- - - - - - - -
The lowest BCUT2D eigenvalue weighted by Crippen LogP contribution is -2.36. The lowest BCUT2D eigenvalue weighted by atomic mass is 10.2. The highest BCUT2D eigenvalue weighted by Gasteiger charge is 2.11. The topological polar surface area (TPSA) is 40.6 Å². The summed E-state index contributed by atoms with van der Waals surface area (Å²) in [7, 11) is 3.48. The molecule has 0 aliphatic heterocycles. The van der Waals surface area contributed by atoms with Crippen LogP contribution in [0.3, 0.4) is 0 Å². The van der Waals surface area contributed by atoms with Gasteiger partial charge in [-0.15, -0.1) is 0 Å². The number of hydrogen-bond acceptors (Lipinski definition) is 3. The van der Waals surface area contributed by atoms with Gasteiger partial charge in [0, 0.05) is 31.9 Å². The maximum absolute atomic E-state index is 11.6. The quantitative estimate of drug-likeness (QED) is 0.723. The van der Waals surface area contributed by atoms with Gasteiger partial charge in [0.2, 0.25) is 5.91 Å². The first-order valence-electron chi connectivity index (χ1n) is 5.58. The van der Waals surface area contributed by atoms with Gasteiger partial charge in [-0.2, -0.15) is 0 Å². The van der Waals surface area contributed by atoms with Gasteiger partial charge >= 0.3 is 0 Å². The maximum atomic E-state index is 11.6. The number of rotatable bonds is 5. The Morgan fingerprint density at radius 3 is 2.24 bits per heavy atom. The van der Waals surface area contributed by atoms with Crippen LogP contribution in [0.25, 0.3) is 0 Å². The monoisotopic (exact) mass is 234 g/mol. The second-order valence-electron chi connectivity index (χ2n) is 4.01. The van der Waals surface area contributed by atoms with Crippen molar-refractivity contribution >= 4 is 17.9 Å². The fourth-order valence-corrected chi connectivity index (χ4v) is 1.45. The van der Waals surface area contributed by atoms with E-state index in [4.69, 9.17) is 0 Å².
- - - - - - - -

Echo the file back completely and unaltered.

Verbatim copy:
The lowest BCUT2D eigenvalue weighted by Crippen LogP contribution is -2.36. The lowest BCUT2D eigenvalue weighted by atomic mass is 10.2. The highest BCUT2D eigenvalue weighted by Gasteiger charge is 2.11. The topological polar surface area (TPSA) is 40.6 Å². The summed E-state index contributed by atoms with van der Waals surface area (Å²) in [7, 11) is 3.48. The molecule has 0 aliphatic heterocycles. The van der Waals surface area contributed by atoms with Crippen LogP contribution in [0.3, 0.4) is 0 Å². The van der Waals surface area contributed by atoms with Gasteiger partial charge in [-0.15, -0.1) is 0 Å². The number of hydrogen-bond acceptors (Lipinski definition) is 3. The van der Waals surface area contributed by atoms with Gasteiger partial charge in [0, 0.05) is 31.9 Å². The maximum absolute atomic E-state index is 11.6. The quantitative estimate of drug-likeness (QED) is 0.723. The van der Waals surface area contributed by atoms with Gasteiger partial charge in [0.2, 0.25) is 5.91 Å². The first-order valence-electron chi connectivity index (χ1n) is 5.58. The van der Waals surface area contributed by atoms with Gasteiger partial charge in [-0.2, -0.15) is 0 Å². The van der Waals surface area contributed by atoms with Gasteiger partial charge >= 0.3 is 0 Å². The maximum atomic E-state index is 11.6. The number of rotatable bonds is 5. The Morgan fingerprint density at radius 3 is 2.24 bits per heavy atom. The van der Waals surface area contributed by atoms with Crippen LogP contribution in [0.25, 0.3) is 0 Å². The monoisotopic (exact) mass is 234 g/mol. The second-order valence-electron chi connectivity index (χ2n) is 4.01. The van der Waals surface area contributed by atoms with Crippen molar-refractivity contribution >= 4 is 17.9 Å². The fourth-order valence-corrected chi connectivity index (χ4v) is 1.45. The van der Waals surface area contributed by atoms with E-state index in [4.69, 9.17) is 0 Å².